I'm not particularly proud of quite a few of the blog posts I've written over the years; some of them show me at my absolute worst: enjoying drama, taking mocking things and trying to be clever with it a bit too far, being full-on cynical all day every day. One post I am particularly proud of, however, is the one I wrote about my journey with motherhood, faith and church in May last year. It meant a lot to me to finally be able to write about something that had been plaguing me for so long - and as I was to discover, it meant a lot to other people too - people who could identify with what I was saying. People who, in a couple of cases, had never felt about to vocalise what they were feeling before.
After the post, 2015 continued in much the same way. Pieces about millennials and the church were still being written on probably a weekly basis. The Evangelical Alliance even surveyed UK millennials for a fascinating report, Building tomorrow's church today, which is great, because we hear an awful lot about Christian and post-Christian millennials in the USA, but there are some enormous differences that mean we can't assume too many similarities.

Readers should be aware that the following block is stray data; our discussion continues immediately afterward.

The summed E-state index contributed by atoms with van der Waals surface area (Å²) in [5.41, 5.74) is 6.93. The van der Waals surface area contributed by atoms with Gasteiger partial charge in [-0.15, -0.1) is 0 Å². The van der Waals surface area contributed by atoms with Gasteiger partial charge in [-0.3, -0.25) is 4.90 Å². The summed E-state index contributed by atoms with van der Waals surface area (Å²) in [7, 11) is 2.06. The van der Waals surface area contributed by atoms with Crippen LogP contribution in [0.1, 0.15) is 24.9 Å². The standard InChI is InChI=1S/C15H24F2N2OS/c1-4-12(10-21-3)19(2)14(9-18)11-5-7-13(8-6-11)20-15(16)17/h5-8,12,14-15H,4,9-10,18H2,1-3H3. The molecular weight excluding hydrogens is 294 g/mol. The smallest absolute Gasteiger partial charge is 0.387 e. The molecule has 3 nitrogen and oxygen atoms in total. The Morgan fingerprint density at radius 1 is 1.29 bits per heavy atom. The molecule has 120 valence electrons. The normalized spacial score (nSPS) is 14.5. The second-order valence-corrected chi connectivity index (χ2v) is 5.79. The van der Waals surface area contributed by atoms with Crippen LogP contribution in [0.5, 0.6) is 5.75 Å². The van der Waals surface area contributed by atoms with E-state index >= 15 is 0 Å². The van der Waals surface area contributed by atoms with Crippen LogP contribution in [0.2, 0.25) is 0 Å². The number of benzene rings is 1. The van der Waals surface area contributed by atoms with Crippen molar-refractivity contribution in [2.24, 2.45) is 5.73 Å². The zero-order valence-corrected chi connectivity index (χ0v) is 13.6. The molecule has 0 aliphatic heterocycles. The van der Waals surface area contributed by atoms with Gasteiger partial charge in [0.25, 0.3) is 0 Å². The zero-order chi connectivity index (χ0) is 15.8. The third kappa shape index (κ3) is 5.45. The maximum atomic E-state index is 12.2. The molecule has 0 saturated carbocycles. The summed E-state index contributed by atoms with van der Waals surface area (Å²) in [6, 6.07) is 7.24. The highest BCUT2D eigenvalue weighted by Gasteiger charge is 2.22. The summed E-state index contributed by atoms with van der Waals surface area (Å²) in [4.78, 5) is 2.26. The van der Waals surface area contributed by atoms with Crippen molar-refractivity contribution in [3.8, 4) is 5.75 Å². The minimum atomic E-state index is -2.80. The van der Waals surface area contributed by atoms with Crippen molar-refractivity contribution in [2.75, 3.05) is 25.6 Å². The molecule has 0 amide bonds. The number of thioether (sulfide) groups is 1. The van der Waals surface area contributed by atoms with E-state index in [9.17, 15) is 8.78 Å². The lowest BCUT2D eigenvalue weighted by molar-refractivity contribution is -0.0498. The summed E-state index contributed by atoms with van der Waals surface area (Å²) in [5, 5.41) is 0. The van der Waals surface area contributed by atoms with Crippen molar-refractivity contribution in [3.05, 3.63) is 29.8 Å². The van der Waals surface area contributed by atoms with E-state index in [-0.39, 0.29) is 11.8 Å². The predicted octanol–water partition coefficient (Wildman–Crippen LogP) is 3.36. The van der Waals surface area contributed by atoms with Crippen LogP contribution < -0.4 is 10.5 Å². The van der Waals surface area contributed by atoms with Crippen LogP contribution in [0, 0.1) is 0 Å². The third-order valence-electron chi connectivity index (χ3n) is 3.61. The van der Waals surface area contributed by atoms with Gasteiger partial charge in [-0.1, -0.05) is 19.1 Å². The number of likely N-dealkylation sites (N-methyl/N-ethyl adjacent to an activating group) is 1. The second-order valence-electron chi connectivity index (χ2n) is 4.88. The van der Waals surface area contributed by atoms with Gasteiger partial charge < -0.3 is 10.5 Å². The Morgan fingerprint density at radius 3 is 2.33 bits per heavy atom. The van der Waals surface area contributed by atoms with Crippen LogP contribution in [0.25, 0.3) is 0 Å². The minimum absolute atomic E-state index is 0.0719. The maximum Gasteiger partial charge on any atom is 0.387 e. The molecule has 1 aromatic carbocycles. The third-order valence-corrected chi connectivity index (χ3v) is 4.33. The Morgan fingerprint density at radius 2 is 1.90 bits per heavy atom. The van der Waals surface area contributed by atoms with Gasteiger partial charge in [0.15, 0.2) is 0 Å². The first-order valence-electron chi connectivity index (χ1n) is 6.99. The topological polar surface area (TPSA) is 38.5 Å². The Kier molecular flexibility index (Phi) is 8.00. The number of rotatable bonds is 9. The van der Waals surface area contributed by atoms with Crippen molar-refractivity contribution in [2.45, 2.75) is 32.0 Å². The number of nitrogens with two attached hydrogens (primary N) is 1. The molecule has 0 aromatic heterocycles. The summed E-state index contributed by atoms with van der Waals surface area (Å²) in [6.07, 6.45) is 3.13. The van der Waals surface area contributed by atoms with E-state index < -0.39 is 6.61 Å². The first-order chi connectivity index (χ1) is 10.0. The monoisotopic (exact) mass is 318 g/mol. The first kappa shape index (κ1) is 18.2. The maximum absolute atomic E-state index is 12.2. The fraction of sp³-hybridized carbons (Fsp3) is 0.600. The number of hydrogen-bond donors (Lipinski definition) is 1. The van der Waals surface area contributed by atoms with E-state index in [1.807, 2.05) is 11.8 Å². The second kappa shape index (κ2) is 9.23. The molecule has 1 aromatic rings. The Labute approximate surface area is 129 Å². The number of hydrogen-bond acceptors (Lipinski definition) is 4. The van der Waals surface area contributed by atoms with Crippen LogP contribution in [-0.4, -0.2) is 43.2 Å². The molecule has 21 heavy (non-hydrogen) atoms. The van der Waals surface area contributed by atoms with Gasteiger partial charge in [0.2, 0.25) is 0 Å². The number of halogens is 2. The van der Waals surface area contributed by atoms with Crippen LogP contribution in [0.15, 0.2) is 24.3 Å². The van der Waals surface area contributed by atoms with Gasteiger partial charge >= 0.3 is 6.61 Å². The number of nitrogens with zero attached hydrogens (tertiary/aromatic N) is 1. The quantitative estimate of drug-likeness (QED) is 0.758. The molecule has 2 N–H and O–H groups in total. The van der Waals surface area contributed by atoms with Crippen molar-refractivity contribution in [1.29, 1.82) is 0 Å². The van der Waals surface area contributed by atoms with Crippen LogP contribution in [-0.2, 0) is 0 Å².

After another few months of reading all the open letters, all the hot takes on why people who have issues with church are just consumer Christians and selfish babies, having all the thoughts, being able to reel off all the buzzwords and stock phrases about my generation and church, and developing a bit of an obsession with pieces about Hillsong churches (and how they square with current popular narrative that young people are leaving flashy megachurches and discovering tradition and liturgy), 2015 ended up being all about coming to some realisations and making some decisions.
1. God is not some disappointed performance manager
I've struggled to work out where it came from, but pretty much ever since I've been a Christian, I've tended to see myself as a bit of a disappointment. I feel as if it's most likely that it started from a place of low self-esteem and perfectionism, and that it was made worse by pressured Christian contexts, anxiety, together with a combination of not having fully taken on board key bits of scripture and, let's be real here, snobbishness about a lot of what I've always seen as saccharine, self-helpy, feelgood rubbish that seems to quite often be delivered as part of cringey women's events that I wouldn't normally touch with a bargepole.